2/8/13

"Reinventing the Chicken Coop" a review

Photos by Erin Kunkle
I just received this book in the mail from my friends at Storey PublishingReinventing the Chicken Coop 14 Original Designs with Step-by-Step Building Instructions by Matthew Wolpe and Kevin McElroy

It is amazing there are so many different kinds of coops - coops with gardens on the roof, spiral staircases, built in composting system, even the coop pictured above with a V shaped roof to collect rain water called Chick-In-A-Box (page 94). Each coop design has very detailed step-by-step plans with really helpful illustrations. I think just by looking at these photos you will be inspired to rethink your coop. I am. See on the picture below what the authors call “the water catchment system” – awesome. It’s a V shaped roof and a funnel that leads into the coop to water the hens. “The simple water catchment system collects runoff water from the lower end of the roof’s valley flashing and diverts it to a pan inside the coop”, ok that’s brilliant. I was once told that farmers are really problem solvers, they have to be. Here is the proof.

The book itself is has great pictures and very easy to follow directions with detailed drawings. My mom called this book the DWELL for chicken coops; I’m not exactly sure what she means except that the coops are well designed. She says, “Equal parts utility and style”. That’s true. The book is also labels each design: beginner, intermediate and advanced. This is really helpful before you get started and jump in.

The opening chapter of the book is called Chicken Coop Essentials. This is a great chapter with really useful information: General space requirements, coop and run setups, definitions of deep bedding, guidelines for roosts, nesting boxes, protection from predators / rodents, and ventilation to name a few. This isn’t just a how to build a coop book, it is a great chicken raising book for your library.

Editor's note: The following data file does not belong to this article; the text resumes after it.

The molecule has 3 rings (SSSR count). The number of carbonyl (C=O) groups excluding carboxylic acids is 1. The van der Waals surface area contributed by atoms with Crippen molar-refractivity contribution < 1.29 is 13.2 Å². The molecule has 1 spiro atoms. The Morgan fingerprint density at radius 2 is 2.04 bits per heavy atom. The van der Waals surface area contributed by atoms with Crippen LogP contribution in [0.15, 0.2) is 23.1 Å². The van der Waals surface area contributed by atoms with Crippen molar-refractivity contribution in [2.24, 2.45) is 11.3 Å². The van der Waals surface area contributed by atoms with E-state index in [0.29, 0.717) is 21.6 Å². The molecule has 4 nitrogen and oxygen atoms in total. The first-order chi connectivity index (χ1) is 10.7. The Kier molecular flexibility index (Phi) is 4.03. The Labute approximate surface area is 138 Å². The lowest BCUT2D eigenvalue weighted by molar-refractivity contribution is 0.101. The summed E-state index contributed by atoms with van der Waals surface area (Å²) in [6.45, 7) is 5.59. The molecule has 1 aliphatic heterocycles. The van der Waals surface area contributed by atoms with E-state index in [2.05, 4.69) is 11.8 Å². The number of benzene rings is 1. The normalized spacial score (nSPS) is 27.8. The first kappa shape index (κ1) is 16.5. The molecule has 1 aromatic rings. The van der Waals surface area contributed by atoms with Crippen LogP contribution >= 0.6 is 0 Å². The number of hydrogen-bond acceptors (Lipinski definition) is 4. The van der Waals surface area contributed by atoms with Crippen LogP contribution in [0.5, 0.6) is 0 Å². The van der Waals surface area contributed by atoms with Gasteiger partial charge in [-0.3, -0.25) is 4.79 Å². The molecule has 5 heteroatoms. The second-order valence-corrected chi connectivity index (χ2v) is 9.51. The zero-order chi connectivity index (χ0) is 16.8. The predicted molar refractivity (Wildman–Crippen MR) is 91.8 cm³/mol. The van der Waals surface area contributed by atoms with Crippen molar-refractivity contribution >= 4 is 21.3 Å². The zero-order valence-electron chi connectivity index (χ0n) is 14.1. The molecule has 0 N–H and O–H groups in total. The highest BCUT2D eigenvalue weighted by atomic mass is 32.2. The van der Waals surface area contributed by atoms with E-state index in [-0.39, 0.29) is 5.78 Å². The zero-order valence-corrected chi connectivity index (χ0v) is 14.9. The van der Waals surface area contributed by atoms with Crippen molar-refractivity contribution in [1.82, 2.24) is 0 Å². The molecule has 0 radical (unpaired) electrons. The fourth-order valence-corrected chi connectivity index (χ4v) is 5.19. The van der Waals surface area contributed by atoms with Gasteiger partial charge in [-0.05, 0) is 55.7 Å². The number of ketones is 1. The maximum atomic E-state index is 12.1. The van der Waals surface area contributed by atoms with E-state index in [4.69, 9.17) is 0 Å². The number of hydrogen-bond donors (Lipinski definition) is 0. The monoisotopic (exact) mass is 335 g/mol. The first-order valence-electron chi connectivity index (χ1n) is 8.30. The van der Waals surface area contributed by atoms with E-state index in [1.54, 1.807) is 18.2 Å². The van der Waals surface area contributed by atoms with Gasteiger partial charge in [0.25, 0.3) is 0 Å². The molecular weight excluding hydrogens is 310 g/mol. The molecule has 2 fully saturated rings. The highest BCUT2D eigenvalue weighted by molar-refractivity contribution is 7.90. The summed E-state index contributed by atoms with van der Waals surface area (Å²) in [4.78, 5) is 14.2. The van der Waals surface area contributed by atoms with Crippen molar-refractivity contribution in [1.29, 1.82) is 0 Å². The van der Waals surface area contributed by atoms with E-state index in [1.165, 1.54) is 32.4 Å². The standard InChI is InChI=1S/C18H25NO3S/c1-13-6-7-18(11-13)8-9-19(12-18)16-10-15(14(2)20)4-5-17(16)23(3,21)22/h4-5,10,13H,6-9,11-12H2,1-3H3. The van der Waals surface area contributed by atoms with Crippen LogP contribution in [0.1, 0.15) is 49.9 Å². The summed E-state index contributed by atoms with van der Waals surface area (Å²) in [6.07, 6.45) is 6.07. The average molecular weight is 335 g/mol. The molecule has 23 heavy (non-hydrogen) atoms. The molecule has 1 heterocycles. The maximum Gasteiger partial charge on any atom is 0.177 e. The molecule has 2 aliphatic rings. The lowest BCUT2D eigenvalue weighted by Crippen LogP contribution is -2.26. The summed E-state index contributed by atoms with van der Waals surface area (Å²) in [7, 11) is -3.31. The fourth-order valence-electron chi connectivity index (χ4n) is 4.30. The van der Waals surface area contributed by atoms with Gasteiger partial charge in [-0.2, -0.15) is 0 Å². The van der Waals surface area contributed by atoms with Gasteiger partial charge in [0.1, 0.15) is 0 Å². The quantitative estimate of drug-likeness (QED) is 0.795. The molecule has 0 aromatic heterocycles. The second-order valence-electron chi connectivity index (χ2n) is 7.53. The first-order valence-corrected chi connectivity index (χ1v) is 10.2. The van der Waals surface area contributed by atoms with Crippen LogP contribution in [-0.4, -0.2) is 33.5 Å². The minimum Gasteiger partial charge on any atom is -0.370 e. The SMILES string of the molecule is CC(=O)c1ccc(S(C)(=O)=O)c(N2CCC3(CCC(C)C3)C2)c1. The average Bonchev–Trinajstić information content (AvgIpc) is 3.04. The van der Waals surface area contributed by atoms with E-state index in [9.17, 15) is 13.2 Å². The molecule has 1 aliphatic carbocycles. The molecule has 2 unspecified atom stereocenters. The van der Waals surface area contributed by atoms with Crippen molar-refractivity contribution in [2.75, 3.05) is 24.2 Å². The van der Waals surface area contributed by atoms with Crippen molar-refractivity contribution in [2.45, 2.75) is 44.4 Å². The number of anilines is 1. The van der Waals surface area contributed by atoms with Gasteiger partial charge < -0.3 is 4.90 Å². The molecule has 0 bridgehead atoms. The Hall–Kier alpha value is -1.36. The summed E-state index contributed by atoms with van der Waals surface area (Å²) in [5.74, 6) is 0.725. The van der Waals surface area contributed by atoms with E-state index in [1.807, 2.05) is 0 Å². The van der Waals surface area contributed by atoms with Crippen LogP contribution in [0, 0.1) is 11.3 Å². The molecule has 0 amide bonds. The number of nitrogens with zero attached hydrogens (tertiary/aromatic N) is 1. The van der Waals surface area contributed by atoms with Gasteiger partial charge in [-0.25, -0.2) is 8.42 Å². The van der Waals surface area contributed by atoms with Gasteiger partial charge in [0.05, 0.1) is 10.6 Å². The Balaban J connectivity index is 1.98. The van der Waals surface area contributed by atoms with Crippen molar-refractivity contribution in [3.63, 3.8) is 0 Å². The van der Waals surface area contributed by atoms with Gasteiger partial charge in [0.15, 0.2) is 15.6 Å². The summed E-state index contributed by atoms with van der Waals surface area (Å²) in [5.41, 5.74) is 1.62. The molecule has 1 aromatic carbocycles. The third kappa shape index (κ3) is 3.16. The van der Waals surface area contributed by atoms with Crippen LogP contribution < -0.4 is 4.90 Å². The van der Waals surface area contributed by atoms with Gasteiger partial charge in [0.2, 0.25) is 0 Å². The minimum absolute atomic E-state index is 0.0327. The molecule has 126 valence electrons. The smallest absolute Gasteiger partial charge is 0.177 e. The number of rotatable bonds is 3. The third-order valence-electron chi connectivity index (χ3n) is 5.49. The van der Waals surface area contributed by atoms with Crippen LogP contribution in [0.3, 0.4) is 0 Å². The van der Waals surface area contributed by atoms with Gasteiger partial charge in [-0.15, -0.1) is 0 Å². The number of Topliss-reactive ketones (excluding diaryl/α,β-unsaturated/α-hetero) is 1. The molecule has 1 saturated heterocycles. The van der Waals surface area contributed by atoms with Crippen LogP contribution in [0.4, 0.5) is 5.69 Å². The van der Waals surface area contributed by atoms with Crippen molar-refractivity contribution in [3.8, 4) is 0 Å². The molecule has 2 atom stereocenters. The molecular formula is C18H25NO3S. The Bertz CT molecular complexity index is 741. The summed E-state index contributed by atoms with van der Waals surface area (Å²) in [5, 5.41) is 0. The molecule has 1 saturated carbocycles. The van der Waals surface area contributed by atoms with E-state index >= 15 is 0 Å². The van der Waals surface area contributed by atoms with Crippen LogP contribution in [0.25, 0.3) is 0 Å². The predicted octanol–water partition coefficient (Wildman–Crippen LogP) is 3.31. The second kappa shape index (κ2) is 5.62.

One of my favorite things to see was on page 91 the use of corrugated clear plastic for roofing. This is what I use on my outdoor run because in the winter in New England our hens need 14+ hours of light and it would be terribly expensive to keep the lights on that long, so the clear roof plus lights enables my hens to have plenty of light.

> Check out this book, it is very inspirational and has lots useful and helpful information. Also Storey Publishing has been super awesome to offer a copy of this book to one of the readers of this review. Leave a comment on the Happy Chickens FB (search Happy Chickens on Facebook)  and I will randomly pick a person  to get a copy of this book from Storey.

photo from justfinedesignbuild

7 comments:

GirlRural.com said...

Wow, that sounds neat. We will be building a new, larger coop to house 8 chickens instead of our six. I'll have to check out this book.

Deb said...

Orren, once again, you've been the cause of adding to my ever-growing, chicken library. I can't wait for this one. My poor husband. "Jim, get out your tool belt honey!"

Brenda Hutchings said...

Cant wait to give my gals a new home!

Leila said...

I would love that book! email is leilagrant@yahoo.com

Yetter Gunderson said...

If you're building your own chicken coop, you might feel a little intimidated. Don't. With some basic woodworking skills and a lot of patience, you can build a great coop that will house your girls comfortably for years to come.Just check this link http://www.youtube.com/watch?v=RlxalBhSRgA you will learn how to built a good chicken coop..
thnx

Yetter Gunderson said...

If you're building your own chicken coop, you might feel a little intimidated. Don't. With some basic woodworking skills and a lot of patience, you can build a great coop that will house your girls comfortably for years to come.Just check this link http://www.youtube.com/watch?v=RlxalBhSRgA you will learn how to built a good chicken coop..
thnx

Noo said...

I love that, "Dwell for chicken coops". Awesome. We have been researching chicken raising for the past year and have attended classes and tour the coops as a family. My 6 years old sat through a 3 1/2 hr class WITH enthusiasm the whole time. The interest is there so I think this year might be the year. Thanks for your blog.

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